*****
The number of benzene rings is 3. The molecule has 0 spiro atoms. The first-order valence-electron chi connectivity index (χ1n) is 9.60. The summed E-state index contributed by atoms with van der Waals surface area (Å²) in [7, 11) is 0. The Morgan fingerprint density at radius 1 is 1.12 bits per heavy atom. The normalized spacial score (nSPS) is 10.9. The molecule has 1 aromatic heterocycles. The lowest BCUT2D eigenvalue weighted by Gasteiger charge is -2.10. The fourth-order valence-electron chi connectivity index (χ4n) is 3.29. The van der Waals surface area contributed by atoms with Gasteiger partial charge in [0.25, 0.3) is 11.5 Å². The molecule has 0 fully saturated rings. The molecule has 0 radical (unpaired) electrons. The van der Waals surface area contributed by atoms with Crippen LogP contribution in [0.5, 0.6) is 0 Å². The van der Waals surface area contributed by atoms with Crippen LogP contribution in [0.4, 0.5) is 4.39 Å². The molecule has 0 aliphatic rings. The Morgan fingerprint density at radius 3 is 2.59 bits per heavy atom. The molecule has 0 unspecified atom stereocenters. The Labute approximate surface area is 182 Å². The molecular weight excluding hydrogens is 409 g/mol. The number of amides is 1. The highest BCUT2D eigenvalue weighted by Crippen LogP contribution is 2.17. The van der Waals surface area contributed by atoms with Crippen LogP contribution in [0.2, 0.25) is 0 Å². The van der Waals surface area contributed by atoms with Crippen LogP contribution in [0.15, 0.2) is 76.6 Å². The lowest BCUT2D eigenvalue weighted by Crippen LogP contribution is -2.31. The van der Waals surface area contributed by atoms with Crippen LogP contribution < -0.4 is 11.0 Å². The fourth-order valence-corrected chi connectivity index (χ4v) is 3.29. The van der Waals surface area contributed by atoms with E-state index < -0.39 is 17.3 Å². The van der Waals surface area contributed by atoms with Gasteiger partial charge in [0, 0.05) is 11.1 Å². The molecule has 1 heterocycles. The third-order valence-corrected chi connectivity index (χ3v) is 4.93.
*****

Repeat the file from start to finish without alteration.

The number of benzene rings is 3. The molecule has 0 spiro atoms. The first-order valence-electron chi connectivity index (χ1n) is 9.60. The summed E-state index contributed by atoms with van der Waals surface area (Å²) in [7, 11) is 0. The Morgan fingerprint density at radius 1 is 1.12 bits per heavy atom. The normalized spacial score (nSPS) is 10.9. The molecule has 1 aromatic heterocycles. The lowest BCUT2D eigenvalue weighted by Gasteiger charge is -2.10. The fourth-order valence-electron chi connectivity index (χ4n) is 3.29. The van der Waals surface area contributed by atoms with Gasteiger partial charge in [0.25, 0.3) is 11.5 Å². The molecule has 0 fully saturated rings. The molecule has 0 radical (unpaired) electrons. The van der Waals surface area contributed by atoms with Crippen LogP contribution in [0.5, 0.6) is 0 Å². The van der Waals surface area contributed by atoms with Crippen LogP contribution in [0.4, 0.5) is 4.39 Å². The molecule has 0 aliphatic rings. The Morgan fingerprint density at radius 3 is 2.59 bits per heavy atom. The molecule has 0 unspecified atom stereocenters. The Labute approximate surface area is 182 Å². The molecular weight excluding hydrogens is 409 g/mol. The number of amides is 1. The highest BCUT2D eigenvalue weighted by Crippen LogP contribution is 2.17. The van der Waals surface area contributed by atoms with Crippen LogP contribution in [0.2, 0.25) is 0 Å². The van der Waals surface area contributed by atoms with Crippen LogP contribution in [0.15, 0.2) is 76.6 Å². The lowest BCUT2D eigenvalue weighted by Crippen LogP contribution is -2.31. The van der Waals surface area contributed by atoms with Crippen LogP contribution < -0.4 is 11.0 Å². The fourth-order valence-corrected chi connectivity index (χ4v) is 3.29. The van der Waals surface area contributed by atoms with E-state index < -0.39 is 17.3 Å². The van der Waals surface area contributed by atoms with Gasteiger partial charge in [0, 0.05) is 11.1 Å². The molecule has 1 heterocycles. The third-order valence-corrected chi connectivity index (χ3v) is 4.93.